Clinical Mirati’s Phase III sitravatinib combo trial flops

Mirati’s Phase III sitravatinib combo trial flops


Mirati had intended that its preliminary findings for sitravatinib would be used to support an FDA application for approval in second and third-line non-small cell lung cancer (NSCLC) but as Mirati was hoping for the 3.5-month overall survival advantage, the metric was not effective in the final analysis.

 The data set will not be released at this time but may be released in the future, according to the company. Patients who show clinical benefit may continue to receive therapy at the discretion of the lead investigators.

A Mirati spokeswoman acknowledged that the failure means the end of the road for sitravatinib. Mirati will not develop the medicine, but Beigene has the right to develop it in Asia, New Zealand, and Australia.

The Chief Medical Officer of Mirati, Alan Sandler, emphasized the company’s broad and differentiated pipeline of targeted oncology programs. Krazati, a KRAS inhibitor authorized for KRAS-mutated NSCLC in December 2022, is part of that vast pipeline.

SAPPHIRE was a clinical trial that pitted sitravatinib against the chemotherapeutic drug docetaxel in conjunction with Bristol Myers Squibb’s checkpoint inhibitor Opdivo. Participants had previously undergone chemotherapy and immune checkpoint inhibitors but had progressed.

Sitravatinib is a spectrum-selective kinase inhibitor that Mirati anticipated would assist in overcoming checkpoint inhibitor resistance. In a limited phase 2 trial consisting of a cohort of roughly 68 patients, sitravatinib obtained a median overall survival of 14.9 months when coupled with Opdivo. After 24 months, one-third of the individuals were still alive. The median overall survival in CheckMate 057, a comparable Opdivo trial, was 12.2 months in the checkpoint inhibitor cohort and 9.4 months in the docetaxel cohort.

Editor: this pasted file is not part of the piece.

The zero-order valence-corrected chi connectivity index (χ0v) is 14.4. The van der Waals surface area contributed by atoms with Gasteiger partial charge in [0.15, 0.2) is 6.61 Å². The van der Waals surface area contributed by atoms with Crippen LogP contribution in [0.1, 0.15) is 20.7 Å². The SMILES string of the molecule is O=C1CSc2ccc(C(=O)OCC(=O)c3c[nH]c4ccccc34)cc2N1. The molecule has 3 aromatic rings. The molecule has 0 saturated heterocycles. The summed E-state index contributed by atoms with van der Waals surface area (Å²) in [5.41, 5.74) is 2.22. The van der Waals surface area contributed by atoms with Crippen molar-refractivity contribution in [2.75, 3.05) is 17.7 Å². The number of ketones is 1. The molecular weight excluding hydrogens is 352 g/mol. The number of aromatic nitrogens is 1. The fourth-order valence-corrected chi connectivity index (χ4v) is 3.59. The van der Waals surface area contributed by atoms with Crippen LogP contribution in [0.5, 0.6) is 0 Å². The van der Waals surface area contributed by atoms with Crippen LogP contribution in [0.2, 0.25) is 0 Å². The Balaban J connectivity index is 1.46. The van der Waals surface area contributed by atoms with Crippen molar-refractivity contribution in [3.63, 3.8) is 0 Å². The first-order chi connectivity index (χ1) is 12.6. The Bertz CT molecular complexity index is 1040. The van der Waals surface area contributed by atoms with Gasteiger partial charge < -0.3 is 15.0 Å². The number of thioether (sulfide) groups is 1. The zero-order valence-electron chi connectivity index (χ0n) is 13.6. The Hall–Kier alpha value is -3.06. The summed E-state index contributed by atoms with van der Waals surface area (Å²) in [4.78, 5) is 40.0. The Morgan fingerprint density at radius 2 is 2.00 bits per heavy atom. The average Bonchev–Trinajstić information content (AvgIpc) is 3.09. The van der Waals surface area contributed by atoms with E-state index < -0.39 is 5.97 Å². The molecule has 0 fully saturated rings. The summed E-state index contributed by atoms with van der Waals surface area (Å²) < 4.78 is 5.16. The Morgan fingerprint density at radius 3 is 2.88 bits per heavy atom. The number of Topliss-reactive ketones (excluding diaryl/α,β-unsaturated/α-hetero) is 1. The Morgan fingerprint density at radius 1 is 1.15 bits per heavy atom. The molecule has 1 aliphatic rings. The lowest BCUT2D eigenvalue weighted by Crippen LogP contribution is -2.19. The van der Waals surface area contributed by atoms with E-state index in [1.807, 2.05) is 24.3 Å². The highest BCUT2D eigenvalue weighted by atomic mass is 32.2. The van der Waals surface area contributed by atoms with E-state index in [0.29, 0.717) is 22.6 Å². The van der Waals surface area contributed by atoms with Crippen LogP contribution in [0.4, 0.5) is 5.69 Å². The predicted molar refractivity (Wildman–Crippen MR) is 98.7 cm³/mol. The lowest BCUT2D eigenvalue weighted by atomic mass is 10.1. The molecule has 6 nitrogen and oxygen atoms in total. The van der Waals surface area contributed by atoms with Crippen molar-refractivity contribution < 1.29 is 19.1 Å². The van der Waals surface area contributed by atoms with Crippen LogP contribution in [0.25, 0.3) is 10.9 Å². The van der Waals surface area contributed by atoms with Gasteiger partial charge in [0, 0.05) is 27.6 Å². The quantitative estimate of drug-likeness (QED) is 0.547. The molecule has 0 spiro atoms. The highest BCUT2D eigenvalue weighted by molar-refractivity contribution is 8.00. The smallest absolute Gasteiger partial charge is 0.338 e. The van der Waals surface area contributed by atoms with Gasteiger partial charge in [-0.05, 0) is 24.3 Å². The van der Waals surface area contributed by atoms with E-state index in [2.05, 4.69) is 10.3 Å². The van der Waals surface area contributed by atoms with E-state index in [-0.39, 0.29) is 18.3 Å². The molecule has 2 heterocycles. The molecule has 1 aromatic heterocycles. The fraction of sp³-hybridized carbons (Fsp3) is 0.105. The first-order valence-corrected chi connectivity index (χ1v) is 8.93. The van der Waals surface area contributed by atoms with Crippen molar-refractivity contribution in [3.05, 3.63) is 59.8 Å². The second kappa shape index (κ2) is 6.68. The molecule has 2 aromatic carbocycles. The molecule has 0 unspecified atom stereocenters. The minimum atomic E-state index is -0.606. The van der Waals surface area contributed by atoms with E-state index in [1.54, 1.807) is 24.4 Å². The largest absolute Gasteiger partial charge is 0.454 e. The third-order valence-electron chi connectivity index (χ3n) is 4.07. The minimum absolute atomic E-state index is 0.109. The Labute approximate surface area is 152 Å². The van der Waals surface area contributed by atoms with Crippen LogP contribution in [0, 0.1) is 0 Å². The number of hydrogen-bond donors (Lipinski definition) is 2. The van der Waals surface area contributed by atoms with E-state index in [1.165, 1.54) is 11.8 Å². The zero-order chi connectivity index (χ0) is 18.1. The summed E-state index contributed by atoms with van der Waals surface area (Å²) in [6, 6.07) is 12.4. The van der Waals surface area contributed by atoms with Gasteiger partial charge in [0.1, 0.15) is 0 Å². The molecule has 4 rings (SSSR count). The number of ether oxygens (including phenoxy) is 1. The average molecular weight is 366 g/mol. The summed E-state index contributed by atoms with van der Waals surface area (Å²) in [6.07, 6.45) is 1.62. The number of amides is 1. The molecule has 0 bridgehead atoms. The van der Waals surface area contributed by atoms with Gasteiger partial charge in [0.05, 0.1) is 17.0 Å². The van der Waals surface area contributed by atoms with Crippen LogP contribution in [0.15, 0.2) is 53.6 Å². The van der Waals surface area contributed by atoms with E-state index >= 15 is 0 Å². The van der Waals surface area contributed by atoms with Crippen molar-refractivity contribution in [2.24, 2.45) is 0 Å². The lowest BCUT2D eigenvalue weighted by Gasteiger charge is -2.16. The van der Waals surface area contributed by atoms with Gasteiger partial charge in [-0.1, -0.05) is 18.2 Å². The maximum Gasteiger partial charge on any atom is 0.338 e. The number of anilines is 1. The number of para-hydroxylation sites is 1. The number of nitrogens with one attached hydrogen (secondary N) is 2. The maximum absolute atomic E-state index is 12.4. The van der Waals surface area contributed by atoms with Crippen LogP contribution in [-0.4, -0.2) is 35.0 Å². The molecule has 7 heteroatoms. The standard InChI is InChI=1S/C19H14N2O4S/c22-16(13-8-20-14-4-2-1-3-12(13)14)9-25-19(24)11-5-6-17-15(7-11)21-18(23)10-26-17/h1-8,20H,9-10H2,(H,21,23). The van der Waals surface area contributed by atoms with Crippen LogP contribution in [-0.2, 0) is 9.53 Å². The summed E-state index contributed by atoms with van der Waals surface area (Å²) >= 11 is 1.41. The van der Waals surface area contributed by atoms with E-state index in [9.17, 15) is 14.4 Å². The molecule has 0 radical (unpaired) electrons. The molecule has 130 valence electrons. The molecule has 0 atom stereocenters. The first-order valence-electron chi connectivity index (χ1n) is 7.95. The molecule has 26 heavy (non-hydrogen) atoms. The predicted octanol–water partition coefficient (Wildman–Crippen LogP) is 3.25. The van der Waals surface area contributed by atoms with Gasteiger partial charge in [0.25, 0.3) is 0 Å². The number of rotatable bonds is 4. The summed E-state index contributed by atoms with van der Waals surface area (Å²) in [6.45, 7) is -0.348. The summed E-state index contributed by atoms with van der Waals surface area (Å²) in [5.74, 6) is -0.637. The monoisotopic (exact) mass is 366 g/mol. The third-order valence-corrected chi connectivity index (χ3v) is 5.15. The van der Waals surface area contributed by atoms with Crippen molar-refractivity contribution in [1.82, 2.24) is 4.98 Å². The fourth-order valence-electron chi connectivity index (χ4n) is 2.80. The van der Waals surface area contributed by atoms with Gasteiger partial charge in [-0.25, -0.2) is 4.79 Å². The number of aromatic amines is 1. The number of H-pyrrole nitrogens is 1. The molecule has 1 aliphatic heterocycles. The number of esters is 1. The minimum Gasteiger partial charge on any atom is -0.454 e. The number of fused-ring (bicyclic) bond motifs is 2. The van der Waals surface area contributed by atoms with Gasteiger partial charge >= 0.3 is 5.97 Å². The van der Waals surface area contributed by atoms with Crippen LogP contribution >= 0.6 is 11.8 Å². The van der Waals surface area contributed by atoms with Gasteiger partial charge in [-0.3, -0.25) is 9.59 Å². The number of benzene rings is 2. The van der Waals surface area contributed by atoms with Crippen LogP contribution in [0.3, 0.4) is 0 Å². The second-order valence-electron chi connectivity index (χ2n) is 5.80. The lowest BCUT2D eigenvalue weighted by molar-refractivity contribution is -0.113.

Mirati had planned to submit sitravatinib to US and European authorities by the middle of this year.

In several earlier-stage trials, the treatment was also evaluated in conjunction with other checkpoint inhibitors. BeiGene agreed to a contract with Mirati in 2018 for the Asian rights to sitravatinib.

Mirati’s most advanced asset, outside of Krazati, is sitravatinib. In phase 1/1b research of patients with pancreatic cancer, colorectal cancer, NSCLC, and other cancers, the firm is also exploring another KRAS inhibitor called MRTX1133 for a different version of the mutation.

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